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Original article
Association of incident obstructive sleep apnoea with outcomes in a large cohort of US veterans
  1. Miklos Z Molnar1,
  2. Istvan Mucsi2,3,
  3. Marta Novak3,4,
  4. Zoltan Szabo5,6,
  5. Amado X Freire7,
  6. Kim M Huch8,
  7. Onyebuchi A Arah9,
  8. Jennie Z Ma10,
  9. Jun L Lu1,
  10. John J Sim11,
  11. Elani Streja12,
  12. Kamyar Kalantar-Zadeh12,
  13. Csaba P Kovesdy1,8
  1. 1Division of Nephrology, Department of Medicine, University of Tennessee Health Science Center, Memphis, Tennessee, USA
  2. 2Department of Medicine, Division of Nephrology, University Health Network, University of Toronto, Toronto, Canada
  3. 3Institute of Behavioral Sciences, Semmelweis University, Budapest, Hungary
  4. 4Department of Psychiatry, University Health Network, University of Toronto, Toronto, Canada
  5. 5Department of Cardiothoracic Surgery and Cardiothoracic Anesthesia, Linköping University Hospital, Linköping, Sweden
  6. 6Division of Cardiovascular Medicine, Department of Medical and Health Sciences, Linköping University, Linköping, Sweden
  7. 7Pulmonary Section, Memphis Veterans Affairs Medical Center, Memphis, Tennessee, USA
  8. 8Nephrology Section, Memphis Veterans Affairs Medical Center, Memphis, Tennessee, USA
  9. 9Department of Epidemiology, Fielding School of Public Health, University of California, Los Angeles (UCLA), Los Angeles, California, USA
  10. 10Division of Nephrology, University of Virginia, Charlottesville, Virginia, USA
  11. 11Kaiser Permanente, Los Angeles, California, USA
  12. 12Division of Nephrology, University of California, Irvine, California, USA
  1. Correspondence to Dr Miklos Z Molnar, Division of Nephrology, Department of Medicine, University of Tennessee Health Science Center, 956 Court Ave, Suite B216B, Memphis, TN 38163, USA; mzmolnar{at}uthsc.edu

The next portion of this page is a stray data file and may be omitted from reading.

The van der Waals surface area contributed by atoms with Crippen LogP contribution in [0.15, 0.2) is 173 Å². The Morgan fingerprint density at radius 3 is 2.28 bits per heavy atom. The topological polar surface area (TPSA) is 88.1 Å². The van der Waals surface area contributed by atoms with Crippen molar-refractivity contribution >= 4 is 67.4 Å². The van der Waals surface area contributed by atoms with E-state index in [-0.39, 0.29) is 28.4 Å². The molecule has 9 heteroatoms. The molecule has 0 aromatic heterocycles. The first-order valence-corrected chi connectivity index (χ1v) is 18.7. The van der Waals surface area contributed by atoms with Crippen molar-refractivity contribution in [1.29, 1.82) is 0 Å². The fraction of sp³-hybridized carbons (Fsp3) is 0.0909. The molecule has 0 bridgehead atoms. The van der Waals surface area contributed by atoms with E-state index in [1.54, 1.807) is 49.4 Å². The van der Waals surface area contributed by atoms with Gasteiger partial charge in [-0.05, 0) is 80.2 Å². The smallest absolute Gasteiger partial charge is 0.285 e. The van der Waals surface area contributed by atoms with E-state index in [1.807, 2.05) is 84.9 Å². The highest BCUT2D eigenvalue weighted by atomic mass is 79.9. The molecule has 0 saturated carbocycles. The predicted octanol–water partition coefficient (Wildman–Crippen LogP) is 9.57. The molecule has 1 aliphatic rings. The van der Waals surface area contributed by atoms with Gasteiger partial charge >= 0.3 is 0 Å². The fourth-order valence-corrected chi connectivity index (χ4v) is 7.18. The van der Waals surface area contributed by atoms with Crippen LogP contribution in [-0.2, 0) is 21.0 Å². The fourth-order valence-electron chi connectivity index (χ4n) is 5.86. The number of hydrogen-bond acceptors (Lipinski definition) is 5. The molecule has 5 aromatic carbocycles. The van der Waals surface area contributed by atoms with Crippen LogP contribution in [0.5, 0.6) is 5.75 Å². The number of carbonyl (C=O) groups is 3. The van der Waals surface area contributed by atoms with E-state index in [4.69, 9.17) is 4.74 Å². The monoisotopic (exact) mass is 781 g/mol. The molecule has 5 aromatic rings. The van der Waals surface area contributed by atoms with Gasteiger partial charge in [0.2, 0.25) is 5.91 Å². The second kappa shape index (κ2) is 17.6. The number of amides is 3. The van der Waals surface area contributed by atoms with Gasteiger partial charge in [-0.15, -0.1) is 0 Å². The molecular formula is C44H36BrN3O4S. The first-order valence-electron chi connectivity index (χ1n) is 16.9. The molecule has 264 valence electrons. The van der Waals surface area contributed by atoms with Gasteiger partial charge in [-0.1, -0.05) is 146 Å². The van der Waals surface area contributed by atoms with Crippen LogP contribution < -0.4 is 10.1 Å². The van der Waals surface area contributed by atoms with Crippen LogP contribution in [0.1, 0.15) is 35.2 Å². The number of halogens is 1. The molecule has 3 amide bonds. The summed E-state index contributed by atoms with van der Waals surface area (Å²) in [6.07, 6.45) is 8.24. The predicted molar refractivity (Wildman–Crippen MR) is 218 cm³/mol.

Abstract

Rationale There is a paucity of large cohort studies examining the association of obstructive sleep apnoea (OSA) with clinical outcomes including all-cause mortality, coronary heart disease (CHD), strokes and chronic kidney disease (CKD).

Objectives We hypothesised that a diagnosis of incident OSA is associated with higher risks of these adverse clinical outcomes.

Methods, measurements In a nationally representative cohort of over 3 million (n=3 079 514) US veterans (93% male) with baseline estimated glomerular filtration rate (eGFR)≥60 mL/min/1.73 m2, we examined the association between the diagnosis of incident OSA, treated and untreated with CPAP, and: (1) all-cause mortality, (2) incident CHD, (3) incident strokes, (4)incident CKD defined as eGFR<60 mL/min/1.73 m2, and (5) slopes of eGFR.

Main results Compared with OSA-negative patients, untreated and treated OSA was associated with 86% higher mortality risk, (adjusted HR and 95% CI 1.86 (1.81 to 1.91) and 35% (1.35 (1.21 to 1.51)), respectively. Similarly, untreated and treated OSA was associated with 3.5 times (3.54 (3.40 to 3.69)) and 3 times (3.06 (2.62 to 3.56)) higher risk of incident CHD; 3.5 times higher risk of incident strokes (3.48 (3.28 to 3.64) and 3.50 (2.92 to 4.19)) for untreated and treated OSA, respectively. The risk of incident CKD was also significantly higher in untreated (2.27 (2.19 to 2.36)) and treated (2.79 (2.48 to 3.13)) patients with OSA. The median (IQR) of the eGFR slope was −0.41 (−2.01 to 0.99), −0.61 (−2.69 to 0.93) and −0.87 (−3.00 to 0.70) mL/min/1.73 m2 in OSA-negative patients, untreated OSA-positive patients and treated OSA-positive patients, respectively.

Conclusions In this large and contemporary cohort of more than 3 million US veterans, a diagnosis of incident OSA was associated with higher mortality, incident CHD, stroke and CKD and with faster kidney function decline.

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